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Research Papers

Dislocation Density Tensor Characterization of Deformation Using 3D X-Ray Microscopy

[+] Author and Article Information
B. C. Larson1

Materials Science and Technology Division, Oak Ridge National Laboratory, Oak Ridge, TN 37831bcl@ornl.gov

J. Z. Tischler

Materials Science and Technology Division, Oak Ridge National Laboratory, Oak Ridge, TN 37831

Anter El-Azab2

Mechanical Engineering Department, Florida State University, Tallahassee, FL 32310

Wenjun Liu

Advanced Photon Source, Argonne National Laboratory, Argonne, IL 60439

1

Corresponding author.

2

Also at School of Computational Science, Florida State University, Tallahassee FL 32306.

J. Eng. Mater. Technol 130(2), 021024 (Apr 02, 2008) (10 pages) doi:10.1115/1.2884336 History: Received September 20, 2007; Revised January 04, 2008; Published April 02, 2008

Three-dimensional (3D) X-ray microscopy with submicron resolution has been used to make spatially resolved measurements of lattice curvature and elastic strain over two-dimensional slices in thin deformed Si plates. The techniques and capabilities associated with white-beam 3D X-ray microscopy are discussed, and both theoretical and experimental considerations associated with the measurement of Nye dislocation density tensors in deformed materials are presented. The ability to determine the local geometrically necessary dislocation (GND) density in the form of a dislocation density tensor, with micron spatial resolution over mesoscopic length scales, is demonstrated. Results are shown for the special case of an elastically bent (dislocation free) thin Si plate and for a similar thin Si plate that was bent plastically, above the brittle-to-ductile transition temperature, to introduce dislocations. Within the uncertainties of the measurements, the known result that GND density is zero for elastic bending is obtained, and well-defined GND distributions are observed in the plastically deformed Si plate. The direct and absolute connection between experimental measurements of GND density and multiscale modeling and computer simulations of deformation microstructures is discussed to highlight the importance of submicron-resolution 3D X-ray microscopy for mesoscale characterization of material defects and to achieve a fundamental understanding of deformation in ductile materials.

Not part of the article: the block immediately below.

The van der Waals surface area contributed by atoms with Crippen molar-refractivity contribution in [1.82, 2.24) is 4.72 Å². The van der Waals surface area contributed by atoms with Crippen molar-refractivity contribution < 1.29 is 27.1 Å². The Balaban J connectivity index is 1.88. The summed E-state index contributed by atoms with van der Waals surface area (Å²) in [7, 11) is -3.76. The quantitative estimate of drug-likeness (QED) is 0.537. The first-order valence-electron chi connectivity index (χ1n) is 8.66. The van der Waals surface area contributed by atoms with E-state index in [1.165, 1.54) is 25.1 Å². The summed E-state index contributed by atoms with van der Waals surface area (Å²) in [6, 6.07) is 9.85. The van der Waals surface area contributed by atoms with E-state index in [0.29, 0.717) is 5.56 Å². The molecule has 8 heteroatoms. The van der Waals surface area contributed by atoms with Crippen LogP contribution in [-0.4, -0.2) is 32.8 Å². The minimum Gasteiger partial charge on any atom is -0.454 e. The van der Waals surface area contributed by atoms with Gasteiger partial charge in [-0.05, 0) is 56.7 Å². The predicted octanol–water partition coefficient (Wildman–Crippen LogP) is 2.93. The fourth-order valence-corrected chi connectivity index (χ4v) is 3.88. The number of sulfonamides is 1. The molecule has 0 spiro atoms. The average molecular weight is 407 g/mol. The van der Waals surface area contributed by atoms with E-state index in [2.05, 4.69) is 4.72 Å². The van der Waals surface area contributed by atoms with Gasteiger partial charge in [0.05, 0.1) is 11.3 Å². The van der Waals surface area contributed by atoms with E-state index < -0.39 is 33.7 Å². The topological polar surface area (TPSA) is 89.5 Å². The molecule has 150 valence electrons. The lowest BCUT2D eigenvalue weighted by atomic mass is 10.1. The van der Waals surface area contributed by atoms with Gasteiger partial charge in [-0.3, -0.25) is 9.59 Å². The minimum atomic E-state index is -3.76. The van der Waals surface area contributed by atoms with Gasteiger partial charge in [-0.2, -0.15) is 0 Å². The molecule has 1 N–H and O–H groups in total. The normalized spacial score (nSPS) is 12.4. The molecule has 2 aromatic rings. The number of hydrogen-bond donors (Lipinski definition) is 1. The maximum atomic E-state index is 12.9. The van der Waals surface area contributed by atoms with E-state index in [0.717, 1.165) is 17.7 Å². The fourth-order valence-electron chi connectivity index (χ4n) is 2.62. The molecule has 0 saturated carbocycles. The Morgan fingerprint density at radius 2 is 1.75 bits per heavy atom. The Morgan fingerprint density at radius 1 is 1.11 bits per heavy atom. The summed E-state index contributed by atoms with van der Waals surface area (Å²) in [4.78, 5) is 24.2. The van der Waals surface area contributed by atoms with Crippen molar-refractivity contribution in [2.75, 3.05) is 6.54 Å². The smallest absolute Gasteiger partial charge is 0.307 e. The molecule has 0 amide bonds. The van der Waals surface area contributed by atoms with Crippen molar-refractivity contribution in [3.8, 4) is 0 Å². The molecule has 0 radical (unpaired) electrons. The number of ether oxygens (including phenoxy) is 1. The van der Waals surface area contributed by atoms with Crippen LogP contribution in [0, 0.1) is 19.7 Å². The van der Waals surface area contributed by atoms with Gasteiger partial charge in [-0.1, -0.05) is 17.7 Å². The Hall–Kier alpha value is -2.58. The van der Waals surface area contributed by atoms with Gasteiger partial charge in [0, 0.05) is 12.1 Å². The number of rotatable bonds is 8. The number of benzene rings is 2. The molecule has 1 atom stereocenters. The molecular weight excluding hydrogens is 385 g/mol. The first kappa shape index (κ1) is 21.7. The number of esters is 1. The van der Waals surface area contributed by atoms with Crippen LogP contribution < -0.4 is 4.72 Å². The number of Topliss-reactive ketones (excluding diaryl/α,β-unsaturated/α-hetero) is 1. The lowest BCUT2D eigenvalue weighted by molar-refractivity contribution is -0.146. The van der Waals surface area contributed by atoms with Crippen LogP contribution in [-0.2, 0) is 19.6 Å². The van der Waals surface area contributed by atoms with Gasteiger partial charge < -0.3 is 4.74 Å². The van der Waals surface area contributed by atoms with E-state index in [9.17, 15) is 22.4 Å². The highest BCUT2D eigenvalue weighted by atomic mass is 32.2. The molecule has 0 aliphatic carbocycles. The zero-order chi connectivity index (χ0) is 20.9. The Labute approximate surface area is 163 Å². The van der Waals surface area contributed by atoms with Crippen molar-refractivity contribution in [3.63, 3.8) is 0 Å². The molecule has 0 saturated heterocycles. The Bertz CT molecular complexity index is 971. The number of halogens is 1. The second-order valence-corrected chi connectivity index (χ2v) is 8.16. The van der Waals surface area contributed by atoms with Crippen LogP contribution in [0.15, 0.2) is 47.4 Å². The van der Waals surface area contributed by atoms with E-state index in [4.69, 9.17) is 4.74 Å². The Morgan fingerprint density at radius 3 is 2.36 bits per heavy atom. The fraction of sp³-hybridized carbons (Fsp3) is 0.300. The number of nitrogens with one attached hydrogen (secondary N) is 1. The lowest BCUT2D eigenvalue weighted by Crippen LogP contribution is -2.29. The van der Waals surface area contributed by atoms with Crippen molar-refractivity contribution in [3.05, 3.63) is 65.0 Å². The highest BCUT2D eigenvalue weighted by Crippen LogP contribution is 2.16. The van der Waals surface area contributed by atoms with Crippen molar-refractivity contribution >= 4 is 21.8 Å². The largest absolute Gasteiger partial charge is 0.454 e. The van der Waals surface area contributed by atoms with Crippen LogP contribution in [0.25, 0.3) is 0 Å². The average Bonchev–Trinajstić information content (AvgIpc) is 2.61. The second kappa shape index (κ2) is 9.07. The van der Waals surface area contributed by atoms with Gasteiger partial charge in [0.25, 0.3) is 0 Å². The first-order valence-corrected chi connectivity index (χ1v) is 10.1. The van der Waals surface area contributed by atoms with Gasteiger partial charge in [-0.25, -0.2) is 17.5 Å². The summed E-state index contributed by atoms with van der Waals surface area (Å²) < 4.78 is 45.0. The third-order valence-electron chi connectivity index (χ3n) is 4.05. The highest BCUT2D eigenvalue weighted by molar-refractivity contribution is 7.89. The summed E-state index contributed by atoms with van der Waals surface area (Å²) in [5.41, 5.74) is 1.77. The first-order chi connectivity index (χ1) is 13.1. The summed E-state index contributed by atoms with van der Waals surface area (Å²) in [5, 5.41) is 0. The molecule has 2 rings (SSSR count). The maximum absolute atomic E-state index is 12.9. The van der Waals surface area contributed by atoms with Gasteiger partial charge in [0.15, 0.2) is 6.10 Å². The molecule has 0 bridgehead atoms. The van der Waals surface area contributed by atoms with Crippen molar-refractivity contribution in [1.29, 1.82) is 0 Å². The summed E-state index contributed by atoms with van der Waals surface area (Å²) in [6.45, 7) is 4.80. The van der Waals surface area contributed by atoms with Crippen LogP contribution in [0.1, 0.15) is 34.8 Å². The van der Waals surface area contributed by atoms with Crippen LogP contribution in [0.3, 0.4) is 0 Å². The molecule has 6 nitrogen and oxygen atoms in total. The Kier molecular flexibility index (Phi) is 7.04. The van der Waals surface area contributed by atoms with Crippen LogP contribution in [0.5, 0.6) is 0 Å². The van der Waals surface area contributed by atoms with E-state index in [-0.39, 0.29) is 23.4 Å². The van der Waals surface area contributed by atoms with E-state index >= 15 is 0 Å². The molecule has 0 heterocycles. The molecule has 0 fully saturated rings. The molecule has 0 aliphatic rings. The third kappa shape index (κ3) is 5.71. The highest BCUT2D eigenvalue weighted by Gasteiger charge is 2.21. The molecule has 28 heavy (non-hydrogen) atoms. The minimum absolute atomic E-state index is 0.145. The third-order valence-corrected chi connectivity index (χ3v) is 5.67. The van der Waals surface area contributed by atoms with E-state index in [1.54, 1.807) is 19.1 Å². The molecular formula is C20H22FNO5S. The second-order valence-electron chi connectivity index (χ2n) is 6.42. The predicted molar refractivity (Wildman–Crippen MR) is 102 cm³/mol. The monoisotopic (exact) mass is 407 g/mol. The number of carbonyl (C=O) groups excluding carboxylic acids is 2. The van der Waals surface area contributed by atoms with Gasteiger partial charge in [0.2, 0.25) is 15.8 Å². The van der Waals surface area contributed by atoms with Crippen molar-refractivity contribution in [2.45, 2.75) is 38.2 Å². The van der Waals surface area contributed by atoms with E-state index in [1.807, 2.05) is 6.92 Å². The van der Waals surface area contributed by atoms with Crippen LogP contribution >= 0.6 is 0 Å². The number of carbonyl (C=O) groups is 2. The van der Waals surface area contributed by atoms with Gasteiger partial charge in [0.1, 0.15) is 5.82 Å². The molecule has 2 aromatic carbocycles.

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Copyright © 2008 by American Society of Mechanical Engineers
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Figures

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Figure 1

Schematic view of the beamline configuration for the XOR/UNI Sector 34 3D X-ray microscopy facility at the APS. White synchrotron radiation is incident onto upper and lower slits that pass either white radiation directly to the crossed K-B mirrors (top) or, reflecting off the two-bounce monochromator (bottom), deliver a scanning monochromatic beam to the mirrors. The beam is focused to ∼0.5μm at the position of the schematic bent-plate sample. A CCD area X-ray detector is mounted at 90deg to the incident microbeam, and the depth-profiler wire is advanced with submicron steps through the diffracted beams to obtain 3D spatial resolution.

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Figure 2